Hydrogen fuel cell (HC-100 model) made by Oy Hydrocell

2007 in Finland
Oy Hydrocell

Hydrogen fuel cell (HC-100 model) made by Oy Hydrocell, 2007

A hydrogen fuel cell is a device that mixes hydrogen with oxygen to produce an electric current and water. A fuel cell works much like an electric battery, converting chemical energy into electrical energy using the movement of charged hydrogen ions across an electrolyte membrane to generate current. There they recombine with oxygen to produce water – a fuel cell’s only emission, alongside hot air.

The world needs to explore alternative sources of energy to fossil fuels and hydrogen is an exciting, emerging power source that emits no harmful greenhouse gases at the point of use.

The ‘hydrogen economy’ refers to the idea of transforming our existing hydrocarbon-based infrastructure – from static power generation to a full range of transportation applications – to run on hydrogen in order to cut carbon and carbon dioxide emissions. Everything from bikes, to cars, to lorries, to ships and even aeroplanes could soon be powered by hydrogen. The hydrogen fuel cell is a key technology in enabling the hydrogen economy to become a reality.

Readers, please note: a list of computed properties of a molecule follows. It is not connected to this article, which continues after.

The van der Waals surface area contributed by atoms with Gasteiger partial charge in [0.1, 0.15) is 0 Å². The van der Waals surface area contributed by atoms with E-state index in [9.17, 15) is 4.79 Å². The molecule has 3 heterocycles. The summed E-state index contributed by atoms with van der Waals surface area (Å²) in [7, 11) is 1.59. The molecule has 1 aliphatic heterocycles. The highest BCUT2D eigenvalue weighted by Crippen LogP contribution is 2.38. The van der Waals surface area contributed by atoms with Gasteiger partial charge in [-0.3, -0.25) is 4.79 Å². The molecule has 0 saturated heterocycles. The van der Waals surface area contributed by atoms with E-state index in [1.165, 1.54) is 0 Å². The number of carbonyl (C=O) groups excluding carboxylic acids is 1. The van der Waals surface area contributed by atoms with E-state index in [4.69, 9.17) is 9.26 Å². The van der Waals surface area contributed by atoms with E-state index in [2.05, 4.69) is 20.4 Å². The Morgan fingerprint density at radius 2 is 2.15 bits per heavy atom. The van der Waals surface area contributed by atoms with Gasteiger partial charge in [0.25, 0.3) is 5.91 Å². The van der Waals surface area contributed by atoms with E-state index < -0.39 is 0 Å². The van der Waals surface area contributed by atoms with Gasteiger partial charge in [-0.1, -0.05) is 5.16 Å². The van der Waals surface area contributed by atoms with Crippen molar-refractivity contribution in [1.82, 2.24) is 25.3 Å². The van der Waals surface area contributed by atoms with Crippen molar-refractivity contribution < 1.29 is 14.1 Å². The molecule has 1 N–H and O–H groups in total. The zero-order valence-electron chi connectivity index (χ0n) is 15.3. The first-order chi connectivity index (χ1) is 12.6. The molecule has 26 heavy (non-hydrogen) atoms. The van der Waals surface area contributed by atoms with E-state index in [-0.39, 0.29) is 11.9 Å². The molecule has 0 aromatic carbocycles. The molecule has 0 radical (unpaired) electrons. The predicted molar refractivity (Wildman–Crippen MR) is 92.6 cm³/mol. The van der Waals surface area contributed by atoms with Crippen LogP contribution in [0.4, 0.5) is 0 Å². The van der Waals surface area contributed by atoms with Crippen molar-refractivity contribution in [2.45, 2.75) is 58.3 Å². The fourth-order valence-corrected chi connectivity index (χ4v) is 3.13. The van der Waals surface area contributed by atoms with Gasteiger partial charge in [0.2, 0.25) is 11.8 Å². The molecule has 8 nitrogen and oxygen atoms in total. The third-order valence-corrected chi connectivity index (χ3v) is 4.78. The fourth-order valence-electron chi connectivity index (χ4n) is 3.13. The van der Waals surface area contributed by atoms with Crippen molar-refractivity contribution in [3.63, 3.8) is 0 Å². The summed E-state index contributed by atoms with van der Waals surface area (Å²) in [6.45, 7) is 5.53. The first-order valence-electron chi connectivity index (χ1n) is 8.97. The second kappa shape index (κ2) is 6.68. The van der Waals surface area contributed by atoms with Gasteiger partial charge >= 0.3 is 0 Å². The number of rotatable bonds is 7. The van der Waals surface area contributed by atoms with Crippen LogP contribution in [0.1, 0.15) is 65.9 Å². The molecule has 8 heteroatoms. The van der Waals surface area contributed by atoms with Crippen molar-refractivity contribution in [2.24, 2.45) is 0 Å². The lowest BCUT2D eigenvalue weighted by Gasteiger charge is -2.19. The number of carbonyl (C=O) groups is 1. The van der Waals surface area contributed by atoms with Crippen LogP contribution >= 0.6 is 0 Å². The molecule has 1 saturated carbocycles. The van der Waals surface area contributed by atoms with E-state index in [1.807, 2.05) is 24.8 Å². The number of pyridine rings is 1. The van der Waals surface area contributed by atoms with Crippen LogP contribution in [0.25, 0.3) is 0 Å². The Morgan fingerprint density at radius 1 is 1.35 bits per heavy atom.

Hydrogen fuel cells come in many different shapes, sizes and specifications. The Oy Hydrocell HC-100 model here is a small, portable and light-weight version, with a tubular design. It has a wide range of possible applications, from charging traditional lead-acid batteries or small electronic devices, to being used directly as an electrical power source. It has been used in research and education, small industrial projects and in powering electric scooters and bicycles.


Electricity Supply
Object Number:
electrical components, aluminium alloy, rubber (unidentified), plastic (unidentified), nickel plated, copper (metal) and stainless steel
overall: 440 mm 60 mm, 1.2kg
hydrogen fuel cell
Oy Hydrocell